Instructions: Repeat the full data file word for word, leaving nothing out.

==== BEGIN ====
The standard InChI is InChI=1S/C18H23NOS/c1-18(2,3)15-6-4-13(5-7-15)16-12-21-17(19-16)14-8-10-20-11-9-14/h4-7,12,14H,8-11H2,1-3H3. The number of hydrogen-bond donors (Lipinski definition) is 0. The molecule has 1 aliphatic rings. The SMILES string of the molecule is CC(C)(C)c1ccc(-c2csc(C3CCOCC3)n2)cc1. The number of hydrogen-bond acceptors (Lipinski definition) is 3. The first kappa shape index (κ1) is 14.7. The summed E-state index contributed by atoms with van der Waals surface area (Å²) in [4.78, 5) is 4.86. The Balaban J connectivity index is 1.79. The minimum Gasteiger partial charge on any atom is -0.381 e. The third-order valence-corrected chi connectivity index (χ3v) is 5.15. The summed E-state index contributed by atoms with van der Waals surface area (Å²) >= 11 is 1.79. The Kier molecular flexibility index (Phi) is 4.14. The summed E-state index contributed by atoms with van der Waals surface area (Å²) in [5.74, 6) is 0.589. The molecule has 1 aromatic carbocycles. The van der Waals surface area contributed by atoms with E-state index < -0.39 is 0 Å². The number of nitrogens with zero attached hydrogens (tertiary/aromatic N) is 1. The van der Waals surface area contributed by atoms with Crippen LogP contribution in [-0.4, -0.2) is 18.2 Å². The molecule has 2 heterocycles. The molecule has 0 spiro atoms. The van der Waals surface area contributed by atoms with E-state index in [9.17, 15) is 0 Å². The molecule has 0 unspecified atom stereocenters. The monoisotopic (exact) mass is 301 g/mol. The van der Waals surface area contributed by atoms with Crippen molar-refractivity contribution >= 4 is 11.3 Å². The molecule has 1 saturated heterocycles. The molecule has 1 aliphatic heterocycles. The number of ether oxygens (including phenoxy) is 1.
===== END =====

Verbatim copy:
The standard InChI is InChI=1S/C18H23NOS/c1-18(2,3)15-6-4-13(5-7-15)16-12-21-17(19-16)14-8-10-20-11-9-14/h4-7,12,14H,8-11H2,1-3H3. The number of hydrogen-bond donors (Lipinski definition) is 0. The molecule has 1 aliphatic rings. The SMILES string of the molecule is CC(C)(C)c1ccc(-c2csc(C3CCOCC3)n2)cc1. The number of hydrogen-bond acceptors (Lipinski definition) is 3. The first kappa shape index (κ1) is 14.7. The summed E-state index contributed by atoms with van der Waals surface area (Å²) in [4.78, 5) is 4.86. The Balaban J connectivity index is 1.79. The minimum Gasteiger partial charge on any atom is -0.381 e. The third-order valence-corrected chi connectivity index (χ3v) is 5.15. The summed E-state index contributed by atoms with van der Waals surface area (Å²) >= 11 is 1.79. The Kier molecular flexibility index (Phi) is 4.14. The summed E-state index contributed by atoms with van der Waals surface area (Å²) in [5.74, 6) is 0.589. The molecule has 1 aromatic carbocycles. The van der Waals surface area contributed by atoms with E-state index < -0.39 is 0 Å². The number of nitrogens with zero attached hydrogens (tertiary/aromatic N) is 1. The van der Waals surface area contributed by atoms with Crippen LogP contribution in [-0.4, -0.2) is 18.2 Å². The molecule has 2 heterocycles. The molecule has 0 spiro atoms. The van der Waals surface area contributed by atoms with E-state index in [9.17, 15) is 0 Å². The molecule has 0 unspecified atom stereocenters. The monoisotopic (exact) mass is 301 g/mol. The van der Waals surface area contributed by atoms with Crippen molar-refractivity contribution >= 4 is 11.3 Å². The molecule has 1 saturated heterocycles. The molecule has 1 aliphatic heterocycles. The number of ether oxygens (including phenoxy) is 1.